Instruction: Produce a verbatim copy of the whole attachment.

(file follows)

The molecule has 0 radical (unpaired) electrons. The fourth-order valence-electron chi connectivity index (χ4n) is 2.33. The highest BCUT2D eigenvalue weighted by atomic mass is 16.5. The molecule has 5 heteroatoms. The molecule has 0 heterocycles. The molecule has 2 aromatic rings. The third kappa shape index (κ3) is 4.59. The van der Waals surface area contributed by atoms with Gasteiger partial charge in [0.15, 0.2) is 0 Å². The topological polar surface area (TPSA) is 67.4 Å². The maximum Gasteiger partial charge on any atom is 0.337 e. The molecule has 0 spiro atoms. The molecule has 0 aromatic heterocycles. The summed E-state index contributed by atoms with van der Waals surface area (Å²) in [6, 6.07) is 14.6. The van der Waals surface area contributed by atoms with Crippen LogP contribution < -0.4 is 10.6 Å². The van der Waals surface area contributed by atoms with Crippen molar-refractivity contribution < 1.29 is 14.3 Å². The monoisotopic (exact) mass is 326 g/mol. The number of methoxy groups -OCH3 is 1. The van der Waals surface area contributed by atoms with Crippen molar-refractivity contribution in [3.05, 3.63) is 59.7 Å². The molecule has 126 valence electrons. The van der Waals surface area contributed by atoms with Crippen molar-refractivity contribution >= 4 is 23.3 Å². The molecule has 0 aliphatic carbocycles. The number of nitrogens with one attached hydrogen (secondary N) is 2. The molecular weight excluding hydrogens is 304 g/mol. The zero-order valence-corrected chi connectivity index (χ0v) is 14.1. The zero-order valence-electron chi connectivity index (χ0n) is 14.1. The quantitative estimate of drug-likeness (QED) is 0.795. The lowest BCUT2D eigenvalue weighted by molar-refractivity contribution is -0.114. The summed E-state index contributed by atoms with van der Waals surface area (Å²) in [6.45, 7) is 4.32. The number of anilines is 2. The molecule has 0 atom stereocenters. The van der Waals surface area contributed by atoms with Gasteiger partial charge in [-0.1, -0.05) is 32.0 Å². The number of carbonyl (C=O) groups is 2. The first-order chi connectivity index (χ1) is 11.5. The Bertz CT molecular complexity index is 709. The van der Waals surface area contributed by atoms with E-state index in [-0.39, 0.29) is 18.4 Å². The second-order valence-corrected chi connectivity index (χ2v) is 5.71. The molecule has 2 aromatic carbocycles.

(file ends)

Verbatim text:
The molecule has 0 radical (unpaired) electrons. The fourth-order valence-electron chi connectivity index (χ4n) is 2.33. The highest BCUT2D eigenvalue weighted by atomic mass is 16.5. The molecule has 5 heteroatoms. The molecule has 0 heterocycles. The molecule has 2 aromatic rings. The third kappa shape index (κ3) is 4.59. The van der Waals surface area contributed by atoms with Gasteiger partial charge in [0.15, 0.2) is 0 Å². The topological polar surface area (TPSA) is 67.4 Å². The maximum Gasteiger partial charge on any atom is 0.337 e. The molecule has 0 spiro atoms. The molecule has 0 aromatic heterocycles. The summed E-state index contributed by atoms with van der Waals surface area (Å²) in [6, 6.07) is 14.6. The van der Waals surface area contributed by atoms with Crippen LogP contribution < -0.4 is 10.6 Å². The van der Waals surface area contributed by atoms with Crippen molar-refractivity contribution < 1.29 is 14.3 Å². The monoisotopic (exact) mass is 326 g/mol. The number of methoxy groups -OCH3 is 1. The van der Waals surface area contributed by atoms with Crippen molar-refractivity contribution in [3.05, 3.63) is 59.7 Å². The molecule has 126 valence electrons. The van der Waals surface area contributed by atoms with Crippen molar-refractivity contribution >= 4 is 23.3 Å². The molecule has 0 aliphatic carbocycles. The number of nitrogens with one attached hydrogen (secondary N) is 2. The molecular weight excluding hydrogens is 304 g/mol. The zero-order valence-corrected chi connectivity index (χ0v) is 14.1. The zero-order valence-electron chi connectivity index (χ0n) is 14.1. The quantitative estimate of drug-likeness (QED) is 0.795. The lowest BCUT2D eigenvalue weighted by molar-refractivity contribution is -0.114. The summed E-state index contributed by atoms with van der Waals surface area (Å²) in [6.45, 7) is 4.32. The number of anilines is 2. The molecule has 0 atom stereocenters. The van der Waals surface area contributed by atoms with Gasteiger partial charge in [-0.1, -0.05) is 32.0 Å². The number of carbonyl (C=O) groups is 2. The first-order chi connectivity index (χ1) is 11.5. The Bertz CT molecular complexity index is 709. The van der Waals surface area contributed by atoms with E-state index in [-0.39, 0.29) is 18.4 Å². The second-order valence-corrected chi connectivity index (χ2v) is 5.71. The molecule has 2 aromatic carbocycles.